As noted above, today the enamel sanding was finished but using 220 allowed me to get it done fairly quickly. The rest of the strips were done in approximately 3 hours, which included a good amount of time involved with researching my taper on Hexrod and RodDNA. I discovered that standing over the form and applying a little more pressure gave me better flats faster and I didn’t inhale as much dust because I was further from the source, so sneezing was somewhat reduced.
I met Lloyd, another builder. Nice guy, very VERY meticulous.
Jerry and I talked about reel seat inserts for a bit, and I learned how the recess was formed on sliding band seats (either a router to take out the mortise or an off-set mandrel). A neat, convenient lesson that I may have to take advantage of when I get back from the wedding.
I operated Jerry’s binder, which was an interesting piece of machinery. I guess Vince Marinaro designed that style.
Our heat treatment today was getting the strips up to 360-375 and holding them there for 40 minutes, which toasted the cane slightly. I noticed a slight burning odor for the last 5 or so minutes the cane was in the oven. It was kind of glorious, actually.
While the cane was in the oven we set our measurements. Initial planing is done to 10 thousandths over final. The “final” numbers are HALF of what the flats measurement is because of how the math works out. Take that half, then add the 10 thousandths. Example: my butt measurement on my first rod was 0.271; final dimension is therefore 0.1355 and initial dimension was .1455. Easy, right?
The initial planing allows for the blades to be sharpened again for the final plane, which makes rods immensely accurate.
Setting the planing form was fairly easy with a well-calibrated depth gauge. Jerry noted that the biggest thing with getting accurately planed strips was getting your gauges and planing forms to agree on what was standard. His depth gauge was consistently over by 0.400, so a measurement of 0.108 would read as 0.508; it was up to me to finish setting the form knowing that bit of knowledge. The forms were adjusted fairly easily, but because of the springiness in the steel (don’t over-tighten the bolts!!! No ratchets!!) they had to be rechecked, at least once. I checked my measurements 3 times total, once initially while setting and then twice afterward. Many of the measurements were off the first time I checked. Several were off a bit the second time I checked them for accuracy.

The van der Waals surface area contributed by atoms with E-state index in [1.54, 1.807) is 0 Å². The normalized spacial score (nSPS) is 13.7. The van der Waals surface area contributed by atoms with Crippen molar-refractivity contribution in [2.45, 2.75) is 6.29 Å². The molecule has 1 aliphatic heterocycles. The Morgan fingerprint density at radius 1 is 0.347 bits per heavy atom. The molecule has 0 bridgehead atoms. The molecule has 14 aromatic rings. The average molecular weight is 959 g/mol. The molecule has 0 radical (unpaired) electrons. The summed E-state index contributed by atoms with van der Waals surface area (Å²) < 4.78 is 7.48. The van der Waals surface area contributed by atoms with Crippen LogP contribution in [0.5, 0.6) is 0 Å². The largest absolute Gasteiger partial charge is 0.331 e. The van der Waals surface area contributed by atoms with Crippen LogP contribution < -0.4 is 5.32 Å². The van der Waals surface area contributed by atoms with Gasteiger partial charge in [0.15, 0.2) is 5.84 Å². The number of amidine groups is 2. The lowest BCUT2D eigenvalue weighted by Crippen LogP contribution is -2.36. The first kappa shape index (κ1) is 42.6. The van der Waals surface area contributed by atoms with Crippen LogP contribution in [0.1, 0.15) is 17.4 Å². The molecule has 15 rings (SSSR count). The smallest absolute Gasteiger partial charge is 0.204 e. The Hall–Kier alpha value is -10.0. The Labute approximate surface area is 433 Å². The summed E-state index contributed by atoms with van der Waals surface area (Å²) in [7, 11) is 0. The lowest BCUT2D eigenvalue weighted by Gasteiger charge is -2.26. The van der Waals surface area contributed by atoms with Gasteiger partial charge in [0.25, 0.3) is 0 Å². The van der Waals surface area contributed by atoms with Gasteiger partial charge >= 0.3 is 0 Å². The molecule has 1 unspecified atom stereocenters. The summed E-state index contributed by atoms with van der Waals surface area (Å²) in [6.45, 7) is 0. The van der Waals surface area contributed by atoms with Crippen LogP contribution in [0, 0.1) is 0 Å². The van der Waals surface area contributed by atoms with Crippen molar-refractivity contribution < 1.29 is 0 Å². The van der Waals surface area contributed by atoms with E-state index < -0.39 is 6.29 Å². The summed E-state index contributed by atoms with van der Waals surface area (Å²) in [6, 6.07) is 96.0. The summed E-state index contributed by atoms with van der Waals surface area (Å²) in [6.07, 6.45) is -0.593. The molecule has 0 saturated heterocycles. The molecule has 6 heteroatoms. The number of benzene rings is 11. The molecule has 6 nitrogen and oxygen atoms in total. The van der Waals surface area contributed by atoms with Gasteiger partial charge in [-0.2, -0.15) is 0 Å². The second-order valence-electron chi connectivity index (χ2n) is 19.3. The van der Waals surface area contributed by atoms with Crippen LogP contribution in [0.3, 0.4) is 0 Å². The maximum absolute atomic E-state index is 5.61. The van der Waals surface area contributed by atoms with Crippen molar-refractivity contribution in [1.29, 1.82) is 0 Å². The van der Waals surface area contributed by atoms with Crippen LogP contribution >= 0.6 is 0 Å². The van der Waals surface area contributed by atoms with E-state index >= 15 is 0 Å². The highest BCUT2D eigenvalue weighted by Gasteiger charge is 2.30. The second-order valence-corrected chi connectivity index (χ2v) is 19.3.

I used two of Jerry’s Lie-Nielsen planes to do my planing, the first was a grooved bottom plane (3-thousandths recess) and the second, for final planing, was a flat bottom. The models were 91/2s and were just amazing. Especially the flat-bottomed one.
Jerry told me he did his sharpening with an 8000 grit whetstone, and had this neat holder for his blade that I believe he got from Lie-Nielsen. He said it ran him 65 bucks. Worth at least another hundred: this holder held the angle of the blade proper when sharpening, so no convex edges (in Dad’s words, a radius on the blade) formed while running it over the stone.
Planing requires the plane to be held very level, which a mirror helps with. You watch the gap under the plane and keep it level; rocking the plane back and forth will allow the formation of glue line. Use an angle check (60 degree, possibly also a micrometer) to verify that your angles are good and consistent. Check frequently.
Make sure you flip the strip from side to side with each planing pass to keep the strip even.
I got 2 butt strips done. Jerry and I talked about how the rest of the build would go – having a wedding and housing transfer will make our lives interesting but we should be okay. At this stage, I’m thinking my light-caramel rod will be finished with white wraps and lavender accents, a burl cork handle (one piece! No rings!), and purpleheart seat insert. Ferrules and guides and seat hardware will be blackened nickel. Jerry will make the ferrules for me; this morning (morning after planing, 10-13-13 AM) I picked up the cork block and seat hardware via eBay. I’ll order guides and thread from Jeff Wagner later. Jerry did have a question about the style of ferrule to use, because my fairy rod has so little material at the ferrule spot – there’s a noticeable drop – that we want to talk to Harry Boyd about the style he used / suggests. Note to self, learn more about ferrules.
At this stage I feel I am hopelessly addicted to making a bamboo fly rod. It was way too much fun planing strips out. I was hooked on this before I began planing, once a strip was out and I could see that it would be turning in to a rod, I felt the excitement build deep inside me. This is so very rewarding, moreso than nearly anything else I’ve ever done in my life.